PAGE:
Estimating the volume of a spill

By observing the thickness of the film of oil and its appearance on the surface of the water, it is possible to estimate the quantity of oil spilled. If the surface area of the spill is also known, the total volume of the oil can be calculated.[74]

Film thickness Quantity spread
Appearance inches mm nm gal/sq mi L/ha
Barely visible 0.0000015 0.0000380 38 25 0.370
Silvery sheen 0.0000030 0.0000760 76 50 0.730
First trace of color 0.0000060 0.0001500 150 100 1.500
Bright bands of color 0.0000120 0.0003000 300 200 2.900
Colors begin to dull 0.00004 0.0010000 1000 666 9.700
Colors are much darker 0.0000800 0.0020000 2000 1332 19.500

Oil spill model systems are used by industry and government to assist in planning and emergency decision making. Of critical importance for the skill of the oil spill model prediction is the adequate description of the wind and current fields. There is a worldwide oil spill modelling (WOSM) program.[75] Tracking the scope of an oil spill may also involve verifying that hydrocarbons collected during an ongoing spill are derived from the active spill or some other source. This can involve sophisticated analytical chemistry focused on finger printing an oil source based on the complex mixture of substances present. Largely, these will be various hydrocarbons, among the most useful being polyaromatic hydrocarbons. In addition, both oxygen and nitrogen heterocyclic hydrocarbons, such as parent and alkyl homologues of carbazole, quinoline, and pyridine, are present in many crude oils. As a result, these compounds have great potential to supplement the existing suite of hydrocarbons targets to fine-tune source tracking of petroleum spills. Such analysis can also be used to follow weathering and degradation of crude spills.[76]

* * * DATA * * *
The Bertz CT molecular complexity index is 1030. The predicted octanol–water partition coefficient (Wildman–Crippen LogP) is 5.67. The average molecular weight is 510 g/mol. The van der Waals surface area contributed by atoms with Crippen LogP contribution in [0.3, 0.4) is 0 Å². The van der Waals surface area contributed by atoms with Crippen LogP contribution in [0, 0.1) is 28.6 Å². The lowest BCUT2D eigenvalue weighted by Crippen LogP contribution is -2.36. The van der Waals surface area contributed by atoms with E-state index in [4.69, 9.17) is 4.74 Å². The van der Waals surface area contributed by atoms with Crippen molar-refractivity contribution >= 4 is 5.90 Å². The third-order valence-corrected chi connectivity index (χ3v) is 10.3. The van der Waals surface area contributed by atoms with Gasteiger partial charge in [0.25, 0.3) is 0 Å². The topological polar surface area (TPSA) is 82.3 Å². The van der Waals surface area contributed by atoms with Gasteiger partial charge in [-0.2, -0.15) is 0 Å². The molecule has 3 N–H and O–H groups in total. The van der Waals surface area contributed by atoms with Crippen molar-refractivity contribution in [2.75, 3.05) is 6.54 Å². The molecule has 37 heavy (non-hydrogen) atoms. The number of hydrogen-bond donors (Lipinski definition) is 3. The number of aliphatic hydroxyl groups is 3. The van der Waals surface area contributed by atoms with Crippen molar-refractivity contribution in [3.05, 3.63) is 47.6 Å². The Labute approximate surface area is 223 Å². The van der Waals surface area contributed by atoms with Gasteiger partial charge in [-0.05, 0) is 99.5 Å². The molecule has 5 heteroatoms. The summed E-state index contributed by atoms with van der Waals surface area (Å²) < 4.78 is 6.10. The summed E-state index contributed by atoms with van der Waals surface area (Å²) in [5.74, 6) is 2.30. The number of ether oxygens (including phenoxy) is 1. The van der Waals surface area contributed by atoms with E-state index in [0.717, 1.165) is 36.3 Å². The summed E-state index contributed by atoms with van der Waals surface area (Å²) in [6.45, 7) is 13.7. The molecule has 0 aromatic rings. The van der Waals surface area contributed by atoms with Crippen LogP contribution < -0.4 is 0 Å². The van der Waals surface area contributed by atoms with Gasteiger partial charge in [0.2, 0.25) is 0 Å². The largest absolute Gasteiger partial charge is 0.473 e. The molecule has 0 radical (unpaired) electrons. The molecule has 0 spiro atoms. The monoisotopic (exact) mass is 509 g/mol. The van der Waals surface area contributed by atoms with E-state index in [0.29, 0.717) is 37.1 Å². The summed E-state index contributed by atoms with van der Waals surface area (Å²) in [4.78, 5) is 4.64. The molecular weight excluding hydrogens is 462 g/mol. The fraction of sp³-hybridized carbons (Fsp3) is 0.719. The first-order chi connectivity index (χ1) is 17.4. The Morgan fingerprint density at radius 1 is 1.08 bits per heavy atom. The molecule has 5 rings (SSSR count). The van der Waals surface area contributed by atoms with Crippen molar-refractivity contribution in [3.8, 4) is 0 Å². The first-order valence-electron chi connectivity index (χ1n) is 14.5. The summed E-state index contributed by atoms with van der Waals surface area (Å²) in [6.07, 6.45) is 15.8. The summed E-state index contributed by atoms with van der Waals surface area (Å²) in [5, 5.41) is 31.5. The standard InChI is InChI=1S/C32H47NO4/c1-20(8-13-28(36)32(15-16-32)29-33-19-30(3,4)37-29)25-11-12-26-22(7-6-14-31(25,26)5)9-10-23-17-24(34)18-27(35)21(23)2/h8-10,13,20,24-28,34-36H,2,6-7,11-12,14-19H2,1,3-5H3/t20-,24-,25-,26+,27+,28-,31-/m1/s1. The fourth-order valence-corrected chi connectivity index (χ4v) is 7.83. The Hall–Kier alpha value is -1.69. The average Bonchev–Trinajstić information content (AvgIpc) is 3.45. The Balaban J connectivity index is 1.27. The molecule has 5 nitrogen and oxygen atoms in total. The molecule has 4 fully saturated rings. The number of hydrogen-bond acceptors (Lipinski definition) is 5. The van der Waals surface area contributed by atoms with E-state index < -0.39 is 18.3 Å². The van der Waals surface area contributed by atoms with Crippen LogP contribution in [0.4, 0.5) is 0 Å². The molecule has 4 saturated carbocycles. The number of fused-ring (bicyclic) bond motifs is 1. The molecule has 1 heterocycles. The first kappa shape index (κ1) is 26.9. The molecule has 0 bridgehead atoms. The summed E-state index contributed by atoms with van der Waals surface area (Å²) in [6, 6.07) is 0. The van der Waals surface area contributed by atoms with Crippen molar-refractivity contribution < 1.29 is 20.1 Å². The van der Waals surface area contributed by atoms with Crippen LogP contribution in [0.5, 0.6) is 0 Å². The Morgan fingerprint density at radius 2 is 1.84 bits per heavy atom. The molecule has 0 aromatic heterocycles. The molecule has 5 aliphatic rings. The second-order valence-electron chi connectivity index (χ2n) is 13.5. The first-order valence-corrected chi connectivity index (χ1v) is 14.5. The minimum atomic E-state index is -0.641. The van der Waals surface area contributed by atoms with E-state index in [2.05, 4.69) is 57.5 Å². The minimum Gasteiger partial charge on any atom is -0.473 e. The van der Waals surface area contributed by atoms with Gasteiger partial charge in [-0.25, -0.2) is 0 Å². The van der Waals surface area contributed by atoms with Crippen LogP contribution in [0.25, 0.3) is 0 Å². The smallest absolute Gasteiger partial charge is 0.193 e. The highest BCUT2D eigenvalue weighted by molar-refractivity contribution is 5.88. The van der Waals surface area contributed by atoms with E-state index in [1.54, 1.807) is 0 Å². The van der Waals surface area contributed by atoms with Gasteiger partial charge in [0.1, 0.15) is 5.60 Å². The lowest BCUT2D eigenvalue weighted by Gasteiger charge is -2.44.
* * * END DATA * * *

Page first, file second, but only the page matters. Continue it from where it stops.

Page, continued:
See also


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Further reading

  • The World Almanac and Book of Facts, 2004
  • Oil Spill Case Histories 1967-1991, NOAA/Hazardous Materials and Response Division, Seattle WA, 1992
  • Nelson-Smith, Oil Pollution and Marine Ecology, Elek Scientific, London, 1972; Plenum, New York, 1973
  • Oilspill Data set